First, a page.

June 23, 2008
-- by Dave Johnson
This is one of the most important things to read in a very long time. NASA climate scientist Dr. James Hansen spells out just how close we are to global warming tipping points. Then he says that CEOs of oil companies should be tried for crimes against humanity for spreading propaganda that is intended to boost their own wealth at the expense of the rest of us and the planet.
Special interests have blocked transition to our renewable energy future. Instead of moving heavily into renewable energies, fossil companies choose to spread doubt about global warming, as tobacco companies discredited the smoking-cancer link. Methods are sophisticated, including disguised funding to shape school textbook discussions.Hansen says we need a big tax on fossil fuels, but that the tax be entirely given back as a dividend, equal amounts to each person.
CEOs of fossil energy companies know what they are doing and are aware of long-term consequences of continued business as usual. In my opinion, these CEOs should be tried for high crimes against humanity and nature. If their campaigns continue and "succeed" in confusing the public, I anticipate testifying against relevant CEOs in future public trials
Conviction of ExxonMobil and Peabody Coal CEOs will be no consolation, if we pass on a runaway climate to our children. Humanity would be impoverished by ravages of continually shifting shorelines and intensification of regional climate extremes. Loss of countless species would leave a more desolate planet.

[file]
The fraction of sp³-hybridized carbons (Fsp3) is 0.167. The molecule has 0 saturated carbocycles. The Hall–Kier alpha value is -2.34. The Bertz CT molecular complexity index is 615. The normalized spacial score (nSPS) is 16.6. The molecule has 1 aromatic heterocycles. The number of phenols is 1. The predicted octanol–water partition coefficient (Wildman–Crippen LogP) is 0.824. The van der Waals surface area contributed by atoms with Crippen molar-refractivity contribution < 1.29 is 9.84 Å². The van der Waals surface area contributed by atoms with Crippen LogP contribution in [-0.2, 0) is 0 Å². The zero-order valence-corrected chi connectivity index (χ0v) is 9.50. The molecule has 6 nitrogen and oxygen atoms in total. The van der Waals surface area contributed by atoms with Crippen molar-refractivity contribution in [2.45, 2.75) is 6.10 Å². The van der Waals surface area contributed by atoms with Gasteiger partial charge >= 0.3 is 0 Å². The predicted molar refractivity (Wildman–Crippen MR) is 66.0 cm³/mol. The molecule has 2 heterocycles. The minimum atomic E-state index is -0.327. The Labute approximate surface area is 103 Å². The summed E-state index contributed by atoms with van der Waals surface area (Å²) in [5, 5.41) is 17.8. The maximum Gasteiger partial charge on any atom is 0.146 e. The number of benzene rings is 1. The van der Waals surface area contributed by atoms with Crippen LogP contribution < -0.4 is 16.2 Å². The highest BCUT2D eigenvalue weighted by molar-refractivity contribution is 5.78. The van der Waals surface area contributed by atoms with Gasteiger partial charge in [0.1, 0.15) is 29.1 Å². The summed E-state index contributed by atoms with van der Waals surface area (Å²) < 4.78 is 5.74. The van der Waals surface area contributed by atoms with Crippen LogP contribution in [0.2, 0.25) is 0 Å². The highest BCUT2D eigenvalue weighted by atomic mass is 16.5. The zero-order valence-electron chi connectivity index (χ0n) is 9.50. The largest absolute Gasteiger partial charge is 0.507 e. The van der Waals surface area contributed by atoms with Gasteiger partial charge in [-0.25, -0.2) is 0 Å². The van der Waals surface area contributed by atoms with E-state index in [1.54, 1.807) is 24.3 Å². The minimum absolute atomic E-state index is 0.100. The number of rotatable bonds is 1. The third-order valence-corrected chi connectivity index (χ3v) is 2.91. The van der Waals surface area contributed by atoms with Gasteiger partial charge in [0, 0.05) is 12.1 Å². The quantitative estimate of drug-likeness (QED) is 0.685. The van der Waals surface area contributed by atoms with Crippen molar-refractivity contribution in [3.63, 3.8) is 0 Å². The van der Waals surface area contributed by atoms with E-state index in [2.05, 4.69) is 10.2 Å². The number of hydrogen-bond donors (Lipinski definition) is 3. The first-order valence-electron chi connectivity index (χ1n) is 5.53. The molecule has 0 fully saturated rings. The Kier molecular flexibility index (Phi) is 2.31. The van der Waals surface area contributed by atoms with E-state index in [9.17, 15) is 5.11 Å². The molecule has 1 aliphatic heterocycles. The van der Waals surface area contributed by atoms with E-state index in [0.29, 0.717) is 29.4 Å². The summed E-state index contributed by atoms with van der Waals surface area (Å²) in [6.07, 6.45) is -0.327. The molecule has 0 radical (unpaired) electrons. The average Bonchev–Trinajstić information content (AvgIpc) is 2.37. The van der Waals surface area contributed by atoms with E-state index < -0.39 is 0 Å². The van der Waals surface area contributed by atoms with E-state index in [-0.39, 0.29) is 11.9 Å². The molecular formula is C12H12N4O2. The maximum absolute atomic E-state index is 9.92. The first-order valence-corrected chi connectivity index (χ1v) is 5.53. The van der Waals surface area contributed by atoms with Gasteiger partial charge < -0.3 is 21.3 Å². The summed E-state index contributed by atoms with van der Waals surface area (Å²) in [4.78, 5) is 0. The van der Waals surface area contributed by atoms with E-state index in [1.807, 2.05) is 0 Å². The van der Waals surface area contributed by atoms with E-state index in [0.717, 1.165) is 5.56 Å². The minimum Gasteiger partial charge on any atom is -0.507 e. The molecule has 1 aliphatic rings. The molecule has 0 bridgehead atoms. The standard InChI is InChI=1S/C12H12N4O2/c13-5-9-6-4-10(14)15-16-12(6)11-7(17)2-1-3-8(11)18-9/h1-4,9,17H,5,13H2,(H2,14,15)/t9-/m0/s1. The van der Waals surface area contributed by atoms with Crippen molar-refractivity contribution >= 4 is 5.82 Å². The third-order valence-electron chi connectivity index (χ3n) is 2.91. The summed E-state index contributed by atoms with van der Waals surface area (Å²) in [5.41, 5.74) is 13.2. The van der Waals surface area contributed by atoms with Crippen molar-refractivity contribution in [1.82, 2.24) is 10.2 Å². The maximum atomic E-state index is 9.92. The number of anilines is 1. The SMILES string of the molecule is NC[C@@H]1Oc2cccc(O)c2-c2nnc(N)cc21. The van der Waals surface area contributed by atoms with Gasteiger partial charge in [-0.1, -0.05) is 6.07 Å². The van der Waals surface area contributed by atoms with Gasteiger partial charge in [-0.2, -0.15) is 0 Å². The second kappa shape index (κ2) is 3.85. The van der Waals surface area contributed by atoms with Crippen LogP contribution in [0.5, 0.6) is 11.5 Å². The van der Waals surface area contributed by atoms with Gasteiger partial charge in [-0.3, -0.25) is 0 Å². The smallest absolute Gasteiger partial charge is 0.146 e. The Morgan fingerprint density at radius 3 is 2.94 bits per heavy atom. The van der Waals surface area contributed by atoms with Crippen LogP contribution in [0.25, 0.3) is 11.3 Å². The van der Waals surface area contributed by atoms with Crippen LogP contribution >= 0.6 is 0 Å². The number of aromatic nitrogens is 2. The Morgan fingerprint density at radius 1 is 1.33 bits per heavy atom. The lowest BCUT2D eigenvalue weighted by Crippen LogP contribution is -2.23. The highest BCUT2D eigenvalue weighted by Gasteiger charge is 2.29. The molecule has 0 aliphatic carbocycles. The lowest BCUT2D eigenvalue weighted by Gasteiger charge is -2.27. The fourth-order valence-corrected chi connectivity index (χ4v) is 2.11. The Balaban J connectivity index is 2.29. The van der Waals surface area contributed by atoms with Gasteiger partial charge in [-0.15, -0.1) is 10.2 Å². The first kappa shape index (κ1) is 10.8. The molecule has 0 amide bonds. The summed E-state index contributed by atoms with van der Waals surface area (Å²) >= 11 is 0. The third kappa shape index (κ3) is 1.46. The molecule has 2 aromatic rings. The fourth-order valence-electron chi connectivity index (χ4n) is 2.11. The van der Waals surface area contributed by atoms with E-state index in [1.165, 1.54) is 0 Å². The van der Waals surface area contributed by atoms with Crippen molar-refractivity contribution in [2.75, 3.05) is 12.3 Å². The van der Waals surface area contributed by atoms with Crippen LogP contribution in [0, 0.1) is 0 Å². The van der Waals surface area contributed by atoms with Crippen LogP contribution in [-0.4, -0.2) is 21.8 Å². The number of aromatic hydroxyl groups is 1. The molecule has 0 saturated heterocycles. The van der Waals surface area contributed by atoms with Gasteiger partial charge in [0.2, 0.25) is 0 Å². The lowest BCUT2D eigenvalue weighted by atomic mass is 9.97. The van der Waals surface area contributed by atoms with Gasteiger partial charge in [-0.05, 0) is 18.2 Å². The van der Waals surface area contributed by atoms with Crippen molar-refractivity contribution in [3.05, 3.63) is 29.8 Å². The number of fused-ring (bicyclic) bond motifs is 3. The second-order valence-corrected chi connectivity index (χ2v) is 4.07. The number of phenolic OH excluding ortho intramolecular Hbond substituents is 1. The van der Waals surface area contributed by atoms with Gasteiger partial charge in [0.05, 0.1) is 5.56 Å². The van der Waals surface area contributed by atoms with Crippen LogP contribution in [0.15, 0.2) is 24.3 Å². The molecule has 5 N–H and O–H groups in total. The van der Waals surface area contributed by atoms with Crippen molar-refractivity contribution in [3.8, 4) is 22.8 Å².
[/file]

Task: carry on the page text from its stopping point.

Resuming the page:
Here is how it works. Let's say you collect $280 billion in CO2 taxes. You then give a $1000 check to each American. People who spend less than that in CO2 taxes benefit. People who spend more than that are given a huge incentive to cut back or switch to other forms of energy.
It is a great idea. It is one answer to the problem. It benefits everyone except the big polluters. Exxon will fight that tooth an nail.
Posted by Dave Johnson at June 23, 2008 5:51 PM
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Yes, simple and elegant. So why doesn't the political class like this simple and elegant idea? Why do they prefer the messy and complicated "cap-and-trade" scheme? The answer is here.
Posted by: Jay Muntz at June 24, 2008 8:21 AM
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